Members of Indigenous media collective Karrabing join us to present their full body of films in this weekend series. The collective was initiated in 2008 as a form of critical activism bringing together separate Indigenous clans in Australia’s Northwest Territory in the wake of their government’s Emergency Response intervention – measures taken in the name of protecting Indigenous children that have enabled police to enter homes at will, drastically increased Indigenous incarceration for minor offenses, lead to cuts in social welfare and pressured clans to open their land to mining corporations. These issues are all manifest in the collective’s films, appearing via staged and even humorous scenes that together form an approach the group has called ‘improvisational realism’.
Approaching media production as both a form of self-organisation and social analysis, Karrabing champions collective Indigenous agency through the production of local artistic forms that serve as powerful alternatives to dominant settler-colonial narratives. Their highly inventive cinematic language carves a unique space between artists’ film, activism, narrative cinema and grassroots self-representation.
‘The Karrabing Film Collective uses film to analyze contemporary settler colonialism and through these depictions challenge its grip. In the shadow of Third Cinema and Theater of the Oppressed, Karrabing is creating a new model for Indigenous filmmaking and activism.’ –Karrabing Film Collective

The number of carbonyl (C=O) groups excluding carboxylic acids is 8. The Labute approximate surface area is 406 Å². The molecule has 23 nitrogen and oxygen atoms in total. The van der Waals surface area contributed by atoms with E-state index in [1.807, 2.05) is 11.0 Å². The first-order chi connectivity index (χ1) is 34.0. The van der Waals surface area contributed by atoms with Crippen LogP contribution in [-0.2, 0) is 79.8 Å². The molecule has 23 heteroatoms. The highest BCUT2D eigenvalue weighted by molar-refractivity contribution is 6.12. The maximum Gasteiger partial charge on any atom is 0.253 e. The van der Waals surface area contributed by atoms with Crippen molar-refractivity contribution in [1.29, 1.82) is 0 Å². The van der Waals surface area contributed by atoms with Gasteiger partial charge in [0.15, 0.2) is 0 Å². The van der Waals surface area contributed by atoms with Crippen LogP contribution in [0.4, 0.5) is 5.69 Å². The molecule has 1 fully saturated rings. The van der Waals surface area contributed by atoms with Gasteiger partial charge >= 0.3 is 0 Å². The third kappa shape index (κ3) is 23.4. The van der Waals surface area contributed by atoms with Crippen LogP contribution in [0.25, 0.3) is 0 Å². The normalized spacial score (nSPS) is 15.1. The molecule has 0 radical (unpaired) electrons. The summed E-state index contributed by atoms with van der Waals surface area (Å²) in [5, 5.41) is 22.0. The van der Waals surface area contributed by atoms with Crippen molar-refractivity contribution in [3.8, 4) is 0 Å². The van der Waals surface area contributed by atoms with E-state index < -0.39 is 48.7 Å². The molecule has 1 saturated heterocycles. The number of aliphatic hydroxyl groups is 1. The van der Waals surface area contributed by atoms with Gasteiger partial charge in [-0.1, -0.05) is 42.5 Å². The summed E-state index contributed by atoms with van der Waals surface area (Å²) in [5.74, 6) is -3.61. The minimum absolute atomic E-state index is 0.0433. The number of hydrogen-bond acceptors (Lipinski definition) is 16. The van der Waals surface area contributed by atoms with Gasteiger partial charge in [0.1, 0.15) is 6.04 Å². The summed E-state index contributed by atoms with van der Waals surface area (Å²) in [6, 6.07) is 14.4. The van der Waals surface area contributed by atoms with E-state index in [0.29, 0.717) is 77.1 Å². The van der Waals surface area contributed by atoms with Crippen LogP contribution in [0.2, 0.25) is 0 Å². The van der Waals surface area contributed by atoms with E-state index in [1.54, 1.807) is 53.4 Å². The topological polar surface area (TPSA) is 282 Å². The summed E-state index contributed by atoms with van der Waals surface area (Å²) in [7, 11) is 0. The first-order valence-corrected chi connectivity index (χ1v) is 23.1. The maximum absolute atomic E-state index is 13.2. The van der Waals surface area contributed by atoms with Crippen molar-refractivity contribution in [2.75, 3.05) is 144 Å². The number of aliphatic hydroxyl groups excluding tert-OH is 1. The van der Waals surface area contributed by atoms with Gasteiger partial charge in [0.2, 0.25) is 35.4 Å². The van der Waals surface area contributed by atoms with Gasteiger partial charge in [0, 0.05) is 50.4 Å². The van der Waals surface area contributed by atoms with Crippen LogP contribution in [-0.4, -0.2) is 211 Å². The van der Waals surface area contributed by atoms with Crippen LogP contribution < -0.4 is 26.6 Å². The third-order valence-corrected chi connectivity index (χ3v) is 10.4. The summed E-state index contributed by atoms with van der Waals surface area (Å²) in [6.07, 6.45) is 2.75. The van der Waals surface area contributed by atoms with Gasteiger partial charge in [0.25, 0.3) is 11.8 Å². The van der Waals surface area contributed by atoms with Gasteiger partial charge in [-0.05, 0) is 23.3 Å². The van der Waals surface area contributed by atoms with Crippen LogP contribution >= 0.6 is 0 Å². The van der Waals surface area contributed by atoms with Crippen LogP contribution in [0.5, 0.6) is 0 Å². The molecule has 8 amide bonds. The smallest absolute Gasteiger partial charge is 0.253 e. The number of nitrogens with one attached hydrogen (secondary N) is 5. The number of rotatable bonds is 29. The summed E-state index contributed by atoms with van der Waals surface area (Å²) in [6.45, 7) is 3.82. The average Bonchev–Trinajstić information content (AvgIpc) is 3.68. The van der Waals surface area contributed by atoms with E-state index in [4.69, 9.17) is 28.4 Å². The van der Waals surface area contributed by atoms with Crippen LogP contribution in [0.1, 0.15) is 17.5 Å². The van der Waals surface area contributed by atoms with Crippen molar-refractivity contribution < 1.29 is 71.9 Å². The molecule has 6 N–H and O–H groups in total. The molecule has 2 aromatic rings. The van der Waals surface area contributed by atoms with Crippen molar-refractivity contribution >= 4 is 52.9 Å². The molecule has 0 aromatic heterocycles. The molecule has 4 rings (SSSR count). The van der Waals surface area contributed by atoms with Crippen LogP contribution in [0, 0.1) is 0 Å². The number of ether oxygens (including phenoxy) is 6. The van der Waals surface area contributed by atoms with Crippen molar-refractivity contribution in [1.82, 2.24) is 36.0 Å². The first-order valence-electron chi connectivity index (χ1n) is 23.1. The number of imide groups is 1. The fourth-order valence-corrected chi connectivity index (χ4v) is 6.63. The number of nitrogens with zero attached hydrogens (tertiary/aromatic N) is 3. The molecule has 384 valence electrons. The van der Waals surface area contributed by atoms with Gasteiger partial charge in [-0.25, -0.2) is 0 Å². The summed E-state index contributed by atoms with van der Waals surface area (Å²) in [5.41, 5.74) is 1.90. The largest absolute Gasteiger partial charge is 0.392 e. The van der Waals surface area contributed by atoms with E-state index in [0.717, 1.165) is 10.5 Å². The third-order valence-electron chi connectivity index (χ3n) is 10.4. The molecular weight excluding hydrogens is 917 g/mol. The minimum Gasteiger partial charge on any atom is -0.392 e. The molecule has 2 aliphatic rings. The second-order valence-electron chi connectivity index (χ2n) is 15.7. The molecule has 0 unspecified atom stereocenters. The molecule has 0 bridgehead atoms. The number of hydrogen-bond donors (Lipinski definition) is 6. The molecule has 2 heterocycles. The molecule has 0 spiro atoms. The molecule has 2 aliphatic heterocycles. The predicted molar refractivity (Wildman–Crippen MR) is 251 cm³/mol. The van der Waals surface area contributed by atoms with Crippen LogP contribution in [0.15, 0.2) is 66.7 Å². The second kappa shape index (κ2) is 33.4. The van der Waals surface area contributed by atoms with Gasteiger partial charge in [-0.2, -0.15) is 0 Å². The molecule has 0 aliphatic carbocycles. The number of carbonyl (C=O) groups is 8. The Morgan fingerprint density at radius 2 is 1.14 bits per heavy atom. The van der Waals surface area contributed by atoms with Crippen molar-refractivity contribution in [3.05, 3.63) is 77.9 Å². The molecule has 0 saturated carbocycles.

This series includes the UK premiere of two new films, The Jealous One and Night Time Go, as well as an unmissable masterclass by anthropologist, activist and gender studies professor Elizabeth Povinelli, a founding member of the collective that has worked with local Indigenous clans since 1984.
Karrabing Film Collective (est. 2013, Australia) is a grassroots Indigenous media group consisting of over twenty members. They approach filmmaking as a mode of self-organisation and a means of investigating contemporary social conditions of inequality. Screenings and publications allow the Karrabing to develop a local artistic languages and allow audiences to understand new forms of collective Indigenous agency. Their films represent their lives, create bonds with their land and intervene in global images of Indigeneity. Their films and installations have been exhibited at Contour Biennale, Mechelen, Belgium; Berlinale Forum Expanded; Hallucinations, Athens at documenta 14; Sydney Biennale; vdrome.org; e-flux supercommunity at the Venice Biennale; Doc’s Kingdom, Lisbon; and Wexner Center for the Arts, Columbus, Ohio, among others.